Thursday, 27 May 2010


Happily, not here and not even bad. But it was the main subject of conversation last night, when the research manager from Grumeti Reserves (where I had such fun in February) came over for a meal and discussion of future ideas. Fire is, to me at least, one of the big questions in the landscape here. Around 80% of Serengeti burns every year - though they say they aim at only 46% (rather precise if you ask me!), mostly deliberate burns set by the National Park authorities with a number of aims: to cook ticks and prevent wildlife disease, to stimulate fresh and nutricious new growth for the animals to eat, to keep the plains open and free of woodland and (bizarely) to prevent fires... But what evidence is there to support any of these activities, and what is the real impact of the burns in the long term? Unfortunately, in Serengeti and other national parks, there's no way anyone will even consider a large-scale experiment to find out what really happens. But it looks like we might be on for it in two sites outside of the National Parks - at Grumeti, particularly in the northern section, the Ikorongo Game Reserve - a huge section of the Serengeti ecosystem that currently has absolutely no development for tourism or anything else - it's wild! And also in the Simanjiro plains, lying to the east of Tarangire NP and where all their wildebeest and zebra go to have their babies in the wet season.

So I'm trying to sell the idea to the people who can make it happen, and then find lots of scientists who want to play with some long-term and huge-scale experiments on the impacts of fire in the savannah ecosystem. What does it do to the nutrient cycles? Do fires in June/July (a popular time for the managers, as it's still moist and the fires are relatively controlable) cook all the birds that are busy nesting in the grass then? What about invertebrates? Should the firest be set every year, every other year, twice a year even? Should they be trying for hot burns or cooler, faster burns? Could it be that the current fire management is the reason some rather rare species have nearly disappeared from Serengeti (like Roan Antelope, for example)? And what on earth are the impacts on carbon cycling or nitrogen and other nutrients? If I can really sell the idea, and then get some other interested people on board (I suspect there won't be too much of a shortage of willing folk, given the obvious impact of fire in these places, but the complete lack up to now of any experiments - and the rather pleasant place to do some fieldwork...) I think we could have a fantastic set-up for lots of interesting ecology. Hurrah! And in the shorter term, it (unfortunately for me) means I'll have to head back there and try selling the idea to the man with the matches... Tough, huh? Particularly as the best time for me will probably be just around the time the wildebeest are crossing the Grumeti river with all those big croc's snapping at them. Shame. (Though I'm told they don't know what they're doing at the moment, and seem to be sneaking back north via the eastern portion of the park this year. Haven't they seen all the maps and read the guidebooks? Naughty nymbu...)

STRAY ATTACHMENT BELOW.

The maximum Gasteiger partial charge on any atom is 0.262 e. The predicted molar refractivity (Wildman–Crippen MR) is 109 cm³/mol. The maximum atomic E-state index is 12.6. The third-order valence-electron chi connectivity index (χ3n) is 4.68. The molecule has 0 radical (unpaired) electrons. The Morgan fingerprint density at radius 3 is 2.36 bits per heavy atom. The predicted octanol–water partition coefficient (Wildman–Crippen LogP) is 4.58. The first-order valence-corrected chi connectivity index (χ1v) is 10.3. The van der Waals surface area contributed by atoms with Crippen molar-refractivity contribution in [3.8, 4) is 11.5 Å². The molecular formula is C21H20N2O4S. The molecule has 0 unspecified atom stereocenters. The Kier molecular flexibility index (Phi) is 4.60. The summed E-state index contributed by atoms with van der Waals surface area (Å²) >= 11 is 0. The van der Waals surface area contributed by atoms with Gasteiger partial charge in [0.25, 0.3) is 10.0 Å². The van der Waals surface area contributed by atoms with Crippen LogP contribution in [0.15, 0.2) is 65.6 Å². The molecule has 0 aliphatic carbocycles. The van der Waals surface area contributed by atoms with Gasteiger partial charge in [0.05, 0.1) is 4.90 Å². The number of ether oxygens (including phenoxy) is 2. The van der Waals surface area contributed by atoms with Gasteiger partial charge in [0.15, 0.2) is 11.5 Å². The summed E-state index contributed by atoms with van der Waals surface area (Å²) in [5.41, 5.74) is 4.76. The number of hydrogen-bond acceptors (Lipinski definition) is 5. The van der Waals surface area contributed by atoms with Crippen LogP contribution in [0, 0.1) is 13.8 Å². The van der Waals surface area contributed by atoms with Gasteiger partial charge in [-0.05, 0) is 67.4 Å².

So, anyone got good ideas for ecological things to tack on to a big burning project? Anyone else with particularly pyrotechnic tendancies? Let me know and we'll get the applications together...

And in other news, we'll be offline for the next little while, as we head off on safari tomorrow afternoon with two nights at Lake Manyara (will we see the lions in the trees this time, I wonder?), then three nights camping over at Lake Eyasi. I've spent the afternoon running about town getting last-minute things done - making sure we've got cooking pots, a fire grid, spare oil for the landrover, that sort of thing. And Mama B has just been busy baking flapjacks to sustain us - yum yumm! Hopefully we'll have lots of good tales to tell of the birds, beasts and hunter-gatherers when we come back. And we will definitely pack the camera somewhere obvious this time...

Oh, and Mama B is completely over her nasty, Kitty got it yesterday, but seems better too now. Hopfully the Mancub and I will be exempted this time...

1 comment:

  1. Hi Mr B,
    is there any way of knowing about the frequency and extent of fires in the distant past i.e. before humans started to have a large scale impact on the savannahs, and how much they played a part in maintaining it as savannah (which was what I'd always assumed). I must admit it sounds a bit OTT at the moment but I guess there is also a danger of going the other way and ending up with a tinder-box (as in the US) and or scrubbing up of the grasslands. I'm sure you've already thought of these but I thought I'd mention it anyway,